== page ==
By Jennifer Hiller
HOUSTON (Reuters) - Shareholder activists prodding Exxon Mobil Corp on climate-change proposals are backing calls for an independent board chairman as the oil major steps up efforts to keep climate proposals off its ballot.
Exxon's broad rejection of climate proposals, challenging sponsors and rebuffing ballot measures as either micromanaging or unneeded, has accelerated under Chairman and Chief Executive Darren Woods. This year, it blocked six climate resolution from appearing on the proxy ballot at its May 27 shareholder meeting.
U.S. oil majors face less government pressure to curb greenhouse gas emissions and have lagged European rivals in striking deals with activists. Royal Dutch Shell Plc, Repsol SA and BP Plc have each moved to slash carbon emissions and meet global accords.
New York state's pension fund, Church Commissioners for England, and Legal & General Investment Management, which all battled Exxon over global warming and lobbying disclosures have this year taken up a call to split the CEO and chairman roles, expecting a better reception from an outsider.
"The company has been a laggard on financial performance, climate risk management and lobbying disclosure for quite some time now," said Thomas DiNapoli, New York state comptroller and head of the state's biggest pension fund. "Its peers in Europe, many of whom have independent board chairs, are outperforming Exxon on all these," he said.
California Public Employees Retirement System, which holds 9.6 million Exxon shares, just behind New York's 10.2 million shares, last week came out in favor of splitting the two roles. Proxy adviser Glass, Lewis & Co separately called for splitting the two roles.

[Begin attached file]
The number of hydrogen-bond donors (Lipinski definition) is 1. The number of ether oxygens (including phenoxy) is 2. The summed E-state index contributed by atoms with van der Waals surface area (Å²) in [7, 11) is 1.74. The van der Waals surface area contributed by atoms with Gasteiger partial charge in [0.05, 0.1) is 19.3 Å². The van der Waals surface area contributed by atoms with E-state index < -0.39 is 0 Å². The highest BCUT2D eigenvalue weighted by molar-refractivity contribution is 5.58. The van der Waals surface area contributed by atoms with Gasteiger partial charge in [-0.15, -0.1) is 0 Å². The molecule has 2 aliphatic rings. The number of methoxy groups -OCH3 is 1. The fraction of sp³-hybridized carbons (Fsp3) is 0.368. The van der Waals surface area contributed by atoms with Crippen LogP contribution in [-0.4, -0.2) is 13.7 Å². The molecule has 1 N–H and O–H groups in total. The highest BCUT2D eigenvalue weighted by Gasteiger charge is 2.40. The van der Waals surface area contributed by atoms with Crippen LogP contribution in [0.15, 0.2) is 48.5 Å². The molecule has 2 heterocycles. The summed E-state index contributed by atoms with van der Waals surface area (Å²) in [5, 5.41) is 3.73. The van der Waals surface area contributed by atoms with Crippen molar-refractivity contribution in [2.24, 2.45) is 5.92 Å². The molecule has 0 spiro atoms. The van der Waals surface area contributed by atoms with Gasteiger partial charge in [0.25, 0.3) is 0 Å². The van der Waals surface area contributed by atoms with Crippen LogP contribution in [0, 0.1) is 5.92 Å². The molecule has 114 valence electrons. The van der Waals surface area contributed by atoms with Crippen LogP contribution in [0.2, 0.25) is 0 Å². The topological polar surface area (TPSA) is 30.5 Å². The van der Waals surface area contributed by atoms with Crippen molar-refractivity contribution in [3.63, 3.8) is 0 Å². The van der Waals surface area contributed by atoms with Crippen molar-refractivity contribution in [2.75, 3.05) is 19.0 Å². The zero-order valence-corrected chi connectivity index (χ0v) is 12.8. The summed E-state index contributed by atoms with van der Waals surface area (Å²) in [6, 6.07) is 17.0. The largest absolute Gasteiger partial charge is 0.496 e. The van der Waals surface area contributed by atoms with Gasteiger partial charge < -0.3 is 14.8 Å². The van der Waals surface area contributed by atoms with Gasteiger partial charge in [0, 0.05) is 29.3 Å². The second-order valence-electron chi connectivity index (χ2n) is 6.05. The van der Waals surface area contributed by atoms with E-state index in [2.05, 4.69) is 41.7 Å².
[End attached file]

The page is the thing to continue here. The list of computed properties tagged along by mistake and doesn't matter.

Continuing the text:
On Tuesday, Institutional Shareholder Services urged holders to vote "against" creating an independent chairman, reversing its stance from a year ago. Exxon's naming of a lead director able to meet with shareholders changed its view, ISS wrote.
Exxon management is under scrutiny after reporting the first loss in three decades. Under CEO Woods, Exxon spent heavily in the last three years for new oil and natural gas supplies, a move that has so far backfired as prices collapsed.
In a sign of how seriously it takes the challenge, Exxon on Wednesday issued a four page rebuttal to Glass Lewis, challenging the advisory firm on the peer group used to measure executive pay, and praising CEO Woods' "in-depth knowledge of ExxonMobil and its integrated, multinational operations."
Climate measures elsewhere are gaining. Three climate proposals this year have won majority votes, including at oil firms' Phillips 66 and Ovintiv Inc. While not all results from the 15 are in yet, last year none received a majority, according to data compiled by the Sustainable Investments Institute.
Activists are smarting from a 2017 vote. That year, 62% of shareholders approved a measure led by New York state and calling for Exxon to disclose business impacts from complying with climate policies. After agreeing not to pursue the topic the following year, New York officials were disappointed by the resulting report.
An Exxon spokesman declined to comment, pointing to rebuttals that note it has increased the lead director's power. Combining the chairman and CEO roles "ensures items of greatest importance for the business" are quickly brought to the board, Exxon told shareholders in urging a vote against the measure. It also pointed to $10 billion in lower-emissions investments it has made over a decade.
The proposal for an independent board chairman would not take effect under Woods, but would be phased in for future CEOs.
As at other big companies, shareholder support for an independent chairman has never gotten far at Exxon. Last year, 40.7% of Exxon shareholders supported the measure, up from 38.7% in 2018. A measure calling for the company to report on its lobbying activities also failed.
But both were "within striking distance of getting a majority," said Edward Mason, head of responsible investment at the Church Commissioners for England. Exxon's rejection of climate proposals "is in stark contrast to all of its supermajor peers," he said.
(Reporting by Jennifer Hiller in Houston; Editing by Marguerita Choy)